I happen to love walking. It was my favorite thing about living in New York City. I walked to work every day, from Sullivan Street, through Washington Square up to midtown. It was the best part of my day. It was contemplative, and relatively pedestrian free at that early hour – not so much coming home. But it afforded me a chance to unwind and feel my bodies’ motion in a way that both grounded and lifted me out of my ever racing head.

In his book, “A Philosophy of Walking”, author Frederic Gros, calls this contemplative walking. It’s what you do to clear your head. One can also do walking as a form of meditation. I’ve seen race walkers, and  I must say it wears me out to see that unnatural gate. On this form of walking I must agree with Mr. Gros, who declares, “Walking is not a sport.”

As an artist who loves to walk, my favorite assertion from Gros is this.

” when walking, the body stops being in the landscape: it becomes the landscape.”

What more could a painter ever ask of an activity?

chasing life …

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After I survived my formal education, I went on to many years of art school in the form of a BFA and an MA. What I learned from my art school years, was that ART was a verb, not a NOUN. It is something that runs like a thread through your life – sometimes a tangled mess, sometimes beautifully woven into something that helps you articulate what words could not express.

I have chased life through my art for enough years now to know better than to rush through the time needed to process an idea. In fact, I find myself doing far more processing of late than art. I found this disturbing initially. Ideas and images would come and go as inspiration for a new body of work. An idea would blossom and fade overnight. Even more fleeting was the actual need to physically stand in front of my easel and paint. I found myself going through the motions of creating an entire work in my head. I would visualize standing in front of the completed piece and be quite pleased with the result. All this …in my head. For a while now I have had no inclination to go beyond that satisfaction and have been secretly hiding my ‘painting -in-my-head’ world.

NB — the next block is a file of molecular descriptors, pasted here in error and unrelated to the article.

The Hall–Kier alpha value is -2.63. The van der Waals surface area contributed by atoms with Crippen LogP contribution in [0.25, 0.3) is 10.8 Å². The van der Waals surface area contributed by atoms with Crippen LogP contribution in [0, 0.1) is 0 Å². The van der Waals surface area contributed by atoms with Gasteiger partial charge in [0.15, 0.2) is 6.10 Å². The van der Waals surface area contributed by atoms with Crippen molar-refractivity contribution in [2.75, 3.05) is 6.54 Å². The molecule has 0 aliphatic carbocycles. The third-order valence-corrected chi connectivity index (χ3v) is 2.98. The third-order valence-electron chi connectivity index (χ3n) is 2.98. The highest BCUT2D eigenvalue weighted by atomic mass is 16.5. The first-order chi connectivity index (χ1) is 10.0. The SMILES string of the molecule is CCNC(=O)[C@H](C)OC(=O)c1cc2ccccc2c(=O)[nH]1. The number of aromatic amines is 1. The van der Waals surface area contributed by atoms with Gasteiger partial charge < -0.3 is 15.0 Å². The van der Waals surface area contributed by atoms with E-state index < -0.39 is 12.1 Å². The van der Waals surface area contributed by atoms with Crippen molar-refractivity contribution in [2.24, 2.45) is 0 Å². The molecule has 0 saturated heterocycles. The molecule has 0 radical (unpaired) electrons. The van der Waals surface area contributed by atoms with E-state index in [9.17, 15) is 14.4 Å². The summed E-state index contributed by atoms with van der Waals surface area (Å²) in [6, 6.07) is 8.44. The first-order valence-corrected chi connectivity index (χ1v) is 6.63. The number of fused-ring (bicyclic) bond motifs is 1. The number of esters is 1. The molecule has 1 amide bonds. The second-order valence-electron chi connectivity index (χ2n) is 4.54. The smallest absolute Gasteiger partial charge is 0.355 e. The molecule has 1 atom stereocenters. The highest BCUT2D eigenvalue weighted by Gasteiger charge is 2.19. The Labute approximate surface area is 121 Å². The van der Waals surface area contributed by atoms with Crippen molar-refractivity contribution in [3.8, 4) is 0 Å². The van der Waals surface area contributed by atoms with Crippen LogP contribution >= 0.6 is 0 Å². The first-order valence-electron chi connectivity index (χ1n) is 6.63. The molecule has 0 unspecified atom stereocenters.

I finally shared my ‘secret’ recently with a close friend who never judges or finds my ramblings in life odd or out of character. Her calm acceptance of my explanation gave me a grateful sense of relief. Then, almost as confirmation, I came across a passage from a marvelous book entitled, Miss O’Keefe, by Christine Taylor Patton and Alvaro Cardona-Hine. The book is a memoir that covers the last years of Georgia O’Keefe’s life through the eyes of her artist/nurse. Here are a few of my favorite passages from this beautiful book.


 … When people asked her did she miss painting, she’d tell them, “Well what makes you think that I am not painting anymore?” She told them she painted in her head, that she could still see the colors inside her head.

“… Art has nothing to do with paintbrushes or ink or graphite or any of the materials that are used to create it; those are just used in an attempt to make the transition from the spiritual to the physical and back again. The magic that is sometimes present in what we call art has nothing to do with those materials. It may have to do with passage, with something made visible by one human being to another.